Schrute Farms in Scranton, PA — Farm Visit

Schrute Farms in Scranton, PA — Farm Visit

Farm Visits: Highlighting a local farm and what makes it well worth a visit yourself.

“My grandfather left me a 60-acre working beet farm,”  says beet farmer and paper salesman Dwight Schrute, as soon as I open the door of my car. So we’re jumping right into this, I guess!

I had an odd phone call asking if I would write a Farm Visit post on Schrute Farms. Apparently owner Dwight Schrute and his cousin Mose try leveraging grassroots exposure (as Dwight explains it) to get the farm in front of a wider audience and expand their agritourism business to the whole east coast. Though unorthodox, it sounds like a great idea to me! I love farms.

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Right off the bat, Dwight gives me some easy directions to help visitors find the farm. “Schrute Farms is very easy to find. It’s right in the middle of the root vegetables district. If the soil starts to get acidic you’ve gone too far,” says Dwight. 

When I ask him how you would know if the soil was acidic, he said to lick it of course. Well, now we know!

 He suddenly changes the topic to Schrute Farms’ other big crop: Fun experiences.

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Not only do Dwight and Mose grow acres of delicious beets, they also run a modest bed and breakfast! The Schrutes invite guests to step into a different time, to get their hands dirty, and to leave behind the comforts of modern life.  

“People learn in lots of different ways,” says Dwight in the voice of someone explaining something simple to a child who should have understood by now, “but experience is the best teacher.” He says this as I spread manure around a beet field at his direction. He feels that staying at Schrute Farms B&B will not only give you an inside look at the beet farming industry, but also teach you life lessons you couldn’t learn anywhere else.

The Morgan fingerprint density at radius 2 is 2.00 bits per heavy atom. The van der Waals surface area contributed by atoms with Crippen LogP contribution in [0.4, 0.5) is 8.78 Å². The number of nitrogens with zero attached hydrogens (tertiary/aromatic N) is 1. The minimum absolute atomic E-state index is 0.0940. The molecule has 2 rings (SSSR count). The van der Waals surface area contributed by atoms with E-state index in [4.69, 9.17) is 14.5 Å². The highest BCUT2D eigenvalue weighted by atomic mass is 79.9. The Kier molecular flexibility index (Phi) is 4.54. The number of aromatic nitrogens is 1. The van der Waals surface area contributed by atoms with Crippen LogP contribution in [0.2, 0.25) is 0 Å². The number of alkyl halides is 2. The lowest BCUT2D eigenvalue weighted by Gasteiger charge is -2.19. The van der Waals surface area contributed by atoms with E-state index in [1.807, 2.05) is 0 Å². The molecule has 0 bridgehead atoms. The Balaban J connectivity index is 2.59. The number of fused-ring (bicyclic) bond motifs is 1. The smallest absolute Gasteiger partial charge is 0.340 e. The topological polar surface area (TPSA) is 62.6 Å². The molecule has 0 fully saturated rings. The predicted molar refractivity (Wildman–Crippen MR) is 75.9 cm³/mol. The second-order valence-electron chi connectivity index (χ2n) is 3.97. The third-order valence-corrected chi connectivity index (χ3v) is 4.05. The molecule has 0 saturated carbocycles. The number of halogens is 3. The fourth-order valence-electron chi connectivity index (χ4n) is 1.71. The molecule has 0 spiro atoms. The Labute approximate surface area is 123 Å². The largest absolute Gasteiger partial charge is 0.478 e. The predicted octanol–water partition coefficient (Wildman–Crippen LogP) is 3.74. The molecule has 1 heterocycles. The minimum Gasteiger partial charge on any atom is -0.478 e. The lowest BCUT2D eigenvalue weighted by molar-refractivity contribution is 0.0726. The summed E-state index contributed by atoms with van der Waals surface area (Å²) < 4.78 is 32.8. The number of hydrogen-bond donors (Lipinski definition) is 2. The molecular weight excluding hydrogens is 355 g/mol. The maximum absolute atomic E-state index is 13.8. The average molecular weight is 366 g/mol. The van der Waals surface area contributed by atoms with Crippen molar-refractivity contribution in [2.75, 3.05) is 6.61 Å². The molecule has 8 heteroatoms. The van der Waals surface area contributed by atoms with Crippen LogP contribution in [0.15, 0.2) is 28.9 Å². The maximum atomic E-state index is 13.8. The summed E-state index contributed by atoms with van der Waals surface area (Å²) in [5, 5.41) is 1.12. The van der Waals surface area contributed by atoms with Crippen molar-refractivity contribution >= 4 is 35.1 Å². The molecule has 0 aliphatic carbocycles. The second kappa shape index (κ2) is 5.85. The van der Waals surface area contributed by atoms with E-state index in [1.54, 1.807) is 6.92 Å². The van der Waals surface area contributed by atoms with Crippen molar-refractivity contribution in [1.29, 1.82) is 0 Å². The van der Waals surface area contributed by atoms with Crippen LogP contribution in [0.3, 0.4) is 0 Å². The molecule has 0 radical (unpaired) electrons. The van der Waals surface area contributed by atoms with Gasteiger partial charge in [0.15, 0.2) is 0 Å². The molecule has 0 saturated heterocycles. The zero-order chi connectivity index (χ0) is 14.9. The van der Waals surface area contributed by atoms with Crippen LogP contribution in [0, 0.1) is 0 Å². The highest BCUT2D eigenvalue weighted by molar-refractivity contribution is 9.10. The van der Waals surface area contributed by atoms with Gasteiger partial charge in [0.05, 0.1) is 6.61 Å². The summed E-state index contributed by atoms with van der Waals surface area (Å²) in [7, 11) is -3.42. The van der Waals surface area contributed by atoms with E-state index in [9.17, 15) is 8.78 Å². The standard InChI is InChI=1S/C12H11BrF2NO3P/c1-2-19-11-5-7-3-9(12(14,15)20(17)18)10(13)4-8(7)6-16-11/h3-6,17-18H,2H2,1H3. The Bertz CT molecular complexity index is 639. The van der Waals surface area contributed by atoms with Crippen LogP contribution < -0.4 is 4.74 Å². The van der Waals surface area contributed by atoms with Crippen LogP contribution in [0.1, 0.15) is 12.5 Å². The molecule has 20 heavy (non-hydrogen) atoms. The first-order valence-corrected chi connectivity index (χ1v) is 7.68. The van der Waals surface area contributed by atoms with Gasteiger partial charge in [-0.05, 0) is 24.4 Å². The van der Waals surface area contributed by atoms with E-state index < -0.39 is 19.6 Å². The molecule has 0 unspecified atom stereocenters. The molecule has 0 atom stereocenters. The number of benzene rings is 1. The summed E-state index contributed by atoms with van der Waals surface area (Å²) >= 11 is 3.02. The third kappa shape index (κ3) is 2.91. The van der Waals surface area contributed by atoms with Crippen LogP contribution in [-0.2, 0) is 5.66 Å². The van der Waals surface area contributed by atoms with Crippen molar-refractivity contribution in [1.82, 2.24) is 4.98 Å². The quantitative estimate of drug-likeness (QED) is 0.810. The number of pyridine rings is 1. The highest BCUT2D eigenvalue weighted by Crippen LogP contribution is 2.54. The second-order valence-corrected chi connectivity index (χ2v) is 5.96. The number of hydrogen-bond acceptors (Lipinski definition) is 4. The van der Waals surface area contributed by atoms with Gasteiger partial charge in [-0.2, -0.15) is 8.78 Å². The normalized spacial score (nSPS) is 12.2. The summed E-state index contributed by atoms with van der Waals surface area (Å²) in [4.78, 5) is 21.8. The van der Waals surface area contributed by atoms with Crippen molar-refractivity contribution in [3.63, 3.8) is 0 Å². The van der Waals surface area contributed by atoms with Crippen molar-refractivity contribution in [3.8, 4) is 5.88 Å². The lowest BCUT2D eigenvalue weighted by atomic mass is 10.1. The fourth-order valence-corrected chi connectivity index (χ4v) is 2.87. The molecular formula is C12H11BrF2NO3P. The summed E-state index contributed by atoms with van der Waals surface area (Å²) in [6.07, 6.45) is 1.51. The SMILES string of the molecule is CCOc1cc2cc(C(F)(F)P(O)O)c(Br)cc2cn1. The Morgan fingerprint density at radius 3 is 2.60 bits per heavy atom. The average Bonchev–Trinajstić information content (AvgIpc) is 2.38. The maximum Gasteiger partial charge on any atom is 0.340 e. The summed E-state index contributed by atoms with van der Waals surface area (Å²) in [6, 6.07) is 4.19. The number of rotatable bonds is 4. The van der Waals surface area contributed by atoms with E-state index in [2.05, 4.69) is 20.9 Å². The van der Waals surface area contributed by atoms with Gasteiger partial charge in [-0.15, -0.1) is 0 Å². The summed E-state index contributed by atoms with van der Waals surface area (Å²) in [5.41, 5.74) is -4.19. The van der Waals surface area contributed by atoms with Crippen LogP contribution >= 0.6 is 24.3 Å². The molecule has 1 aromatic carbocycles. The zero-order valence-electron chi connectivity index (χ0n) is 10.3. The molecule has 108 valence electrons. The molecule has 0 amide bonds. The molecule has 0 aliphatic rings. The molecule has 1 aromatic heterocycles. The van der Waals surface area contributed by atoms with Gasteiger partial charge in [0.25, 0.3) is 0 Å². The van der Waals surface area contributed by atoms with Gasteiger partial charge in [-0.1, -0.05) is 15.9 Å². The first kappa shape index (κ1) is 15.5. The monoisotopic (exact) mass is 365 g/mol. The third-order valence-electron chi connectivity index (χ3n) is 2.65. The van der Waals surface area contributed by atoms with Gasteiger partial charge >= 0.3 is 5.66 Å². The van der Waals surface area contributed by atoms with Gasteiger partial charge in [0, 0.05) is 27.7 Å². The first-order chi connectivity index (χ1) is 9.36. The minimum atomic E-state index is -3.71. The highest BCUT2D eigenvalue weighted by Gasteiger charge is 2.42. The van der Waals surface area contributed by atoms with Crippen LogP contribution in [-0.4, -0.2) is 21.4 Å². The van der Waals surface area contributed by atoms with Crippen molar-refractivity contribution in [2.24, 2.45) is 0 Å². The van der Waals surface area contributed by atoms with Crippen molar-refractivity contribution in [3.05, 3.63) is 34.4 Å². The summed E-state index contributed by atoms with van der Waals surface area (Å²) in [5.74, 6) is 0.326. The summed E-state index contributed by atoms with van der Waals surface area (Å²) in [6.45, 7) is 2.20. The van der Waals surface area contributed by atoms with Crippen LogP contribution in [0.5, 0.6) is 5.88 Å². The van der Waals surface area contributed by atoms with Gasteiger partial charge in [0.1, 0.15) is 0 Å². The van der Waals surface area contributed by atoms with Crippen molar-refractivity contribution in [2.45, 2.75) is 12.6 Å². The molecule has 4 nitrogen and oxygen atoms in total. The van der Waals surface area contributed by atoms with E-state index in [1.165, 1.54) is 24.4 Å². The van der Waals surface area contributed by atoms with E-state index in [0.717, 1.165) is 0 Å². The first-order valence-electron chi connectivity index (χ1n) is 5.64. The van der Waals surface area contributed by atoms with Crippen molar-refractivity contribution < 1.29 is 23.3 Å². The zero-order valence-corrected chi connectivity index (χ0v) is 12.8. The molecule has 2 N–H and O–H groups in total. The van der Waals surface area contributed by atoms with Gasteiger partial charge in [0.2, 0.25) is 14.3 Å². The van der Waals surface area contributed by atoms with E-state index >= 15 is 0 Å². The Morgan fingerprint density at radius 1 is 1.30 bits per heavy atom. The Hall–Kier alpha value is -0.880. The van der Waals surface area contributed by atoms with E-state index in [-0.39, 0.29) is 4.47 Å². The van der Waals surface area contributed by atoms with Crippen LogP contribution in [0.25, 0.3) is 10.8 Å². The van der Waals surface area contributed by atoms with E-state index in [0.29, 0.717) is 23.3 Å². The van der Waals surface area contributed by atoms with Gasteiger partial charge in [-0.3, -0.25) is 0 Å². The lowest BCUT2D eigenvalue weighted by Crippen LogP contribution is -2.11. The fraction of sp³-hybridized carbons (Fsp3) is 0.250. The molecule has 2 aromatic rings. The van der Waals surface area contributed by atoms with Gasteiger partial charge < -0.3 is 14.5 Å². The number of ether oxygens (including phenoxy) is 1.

Most of the life lessons I’ve been learning from Dwight today have to do with bears, wolves, karate, and some past-their-freshness-date notions about women. I guess it’s true I couldn’t learn them anywhere else.

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Next, I get to harvest my first beet. This seems to be a big deal to Dwight. (Lots of things are a big deal to Dwight.) I pull a beet out of the ground. He asks me if I feel any different. I smile and nod, since this seems to be important.

Dwight even gives me some sales tips in case I’m ever running a farm stand.  

“First rule in roadside beet sales, put the most attractive beets on top. The ones that make you pull the car over and go, ‘Wow, I need this beet right now.’ Those are the money beets,” he says, motioning with his fists as if pounding on an invisible podium to underscore his point. 

I tuck that away for the future in case I’m selling beets or need to insult someone. 

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Beets are the king of the vegetable kingdom, according to Dwight. They cure nearly any ailment, and they’re the one food item in the world that you can survive on without any other sustenance. He doesn’t have patience for any other unnecessary vegetables which, he dramatically intones, are all other vegetables.

“Those who can’t farm, farm celery,” he states, savagely. 

I try to point out some factual inaccuracies.  

“False!” shouts Dwight. (There’s been a lot of shouting today, the lion’s share done by Dwight.)

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Dwight shares some more activities he and Mose have planned for B&B guests. There’s table-making, beet wine-making, and one activity where the guests just carry bags of dirt from field to field. 

I ask about Schrute Farms’ amenities.  

“As of this morning, we’re completely wireless here at Schrute Farms. But as soon as I find out where Mose hid all the wires, we’ll get that power back on.” 

I can’t think of any more questions. 

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As I wrap up my interview with Dwight, I can’t help asking if we can just sit and talk for a little while. It’s all been pretty confusing, and his nigh-constantly running across the fields to chase Mose has made it harder for me to make sense of my notes (or Schrute Farms itself).

Is it a B&B? Is it a beet farm? Is it a rosé-like blend of both which, like madness, is greater than the sum of its parts? Why would future guests want to come here? 

“You can’t handle my full attention,” is all Dwight has to say in response to my questions. 

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